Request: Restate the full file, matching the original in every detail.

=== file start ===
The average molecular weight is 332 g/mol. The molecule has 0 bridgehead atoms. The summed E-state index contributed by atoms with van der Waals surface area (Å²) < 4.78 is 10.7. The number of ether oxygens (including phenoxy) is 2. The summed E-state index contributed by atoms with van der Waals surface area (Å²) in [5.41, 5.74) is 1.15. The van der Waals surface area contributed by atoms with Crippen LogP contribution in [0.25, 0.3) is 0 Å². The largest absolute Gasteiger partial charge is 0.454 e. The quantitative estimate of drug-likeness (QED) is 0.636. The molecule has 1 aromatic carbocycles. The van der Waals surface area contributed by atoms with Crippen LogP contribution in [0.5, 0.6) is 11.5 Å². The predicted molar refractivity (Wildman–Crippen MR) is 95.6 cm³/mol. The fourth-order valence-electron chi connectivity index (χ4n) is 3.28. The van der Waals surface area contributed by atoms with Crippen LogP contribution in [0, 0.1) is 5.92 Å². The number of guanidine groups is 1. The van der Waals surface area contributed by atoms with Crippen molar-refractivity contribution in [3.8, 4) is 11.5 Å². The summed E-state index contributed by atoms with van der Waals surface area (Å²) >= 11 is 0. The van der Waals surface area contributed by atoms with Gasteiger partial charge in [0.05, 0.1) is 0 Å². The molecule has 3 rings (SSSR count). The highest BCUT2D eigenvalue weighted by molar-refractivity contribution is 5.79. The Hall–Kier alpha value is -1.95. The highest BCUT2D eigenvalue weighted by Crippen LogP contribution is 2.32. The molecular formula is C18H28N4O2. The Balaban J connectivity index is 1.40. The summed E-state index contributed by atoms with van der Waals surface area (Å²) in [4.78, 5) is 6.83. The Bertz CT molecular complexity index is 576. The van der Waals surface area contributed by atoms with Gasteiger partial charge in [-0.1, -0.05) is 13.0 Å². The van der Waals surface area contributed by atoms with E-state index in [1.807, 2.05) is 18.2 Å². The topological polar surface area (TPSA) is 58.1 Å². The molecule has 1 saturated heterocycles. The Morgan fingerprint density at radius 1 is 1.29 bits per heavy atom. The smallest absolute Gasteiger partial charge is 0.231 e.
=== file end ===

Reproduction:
The average molecular weight is 332 g/mol. The molecule has 0 bridgehead atoms. The summed E-state index contributed by atoms with van der Waals surface area (Å²) < 4.78 is 10.7. The number of ether oxygens (including phenoxy) is 2. The summed E-state index contributed by atoms with van der Waals surface area (Å²) in [5.41, 5.74) is 1.15. The van der Waals surface area contributed by atoms with Crippen LogP contribution in [0.25, 0.3) is 0 Å². The largest absolute Gasteiger partial charge is 0.454 e. The quantitative estimate of drug-likeness (QED) is 0.636. The molecule has 1 aromatic carbocycles. The van der Waals surface area contributed by atoms with Crippen LogP contribution in [0.5, 0.6) is 11.5 Å². The predicted molar refractivity (Wildman–Crippen MR) is 95.6 cm³/mol. The fourth-order valence-electron chi connectivity index (χ4n) is 3.28. The van der Waals surface area contributed by atoms with Crippen LogP contribution in [0, 0.1) is 5.92 Å². The number of guanidine groups is 1. The van der Waals surface area contributed by atoms with Crippen molar-refractivity contribution in [3.8, 4) is 11.5 Å². The summed E-state index contributed by atoms with van der Waals surface area (Å²) >= 11 is 0. The van der Waals surface area contributed by atoms with Gasteiger partial charge in [0.05, 0.1) is 0 Å². The molecule has 3 rings (SSSR count). The highest BCUT2D eigenvalue weighted by molar-refractivity contribution is 5.79. The Hall–Kier alpha value is -1.95. The highest BCUT2D eigenvalue weighted by Crippen LogP contribution is 2.32. The molecular formula is C18H28N4O2. The Balaban J connectivity index is 1.40. The summed E-state index contributed by atoms with van der Waals surface area (Å²) in [4.78, 5) is 6.83. The Bertz CT molecular complexity index is 576. The van der Waals surface area contributed by atoms with Gasteiger partial charge in [-0.1, -0.05) is 13.0 Å². The van der Waals surface area contributed by atoms with E-state index in [1.807, 2.05) is 18.2 Å². The topological polar surface area (TPSA) is 58.1 Å². The molecule has 1 saturated heterocycles. The Morgan fingerprint density at radius 1 is 1.29 bits per heavy atom. The smallest absolute Gasteiger partial charge is 0.231 e.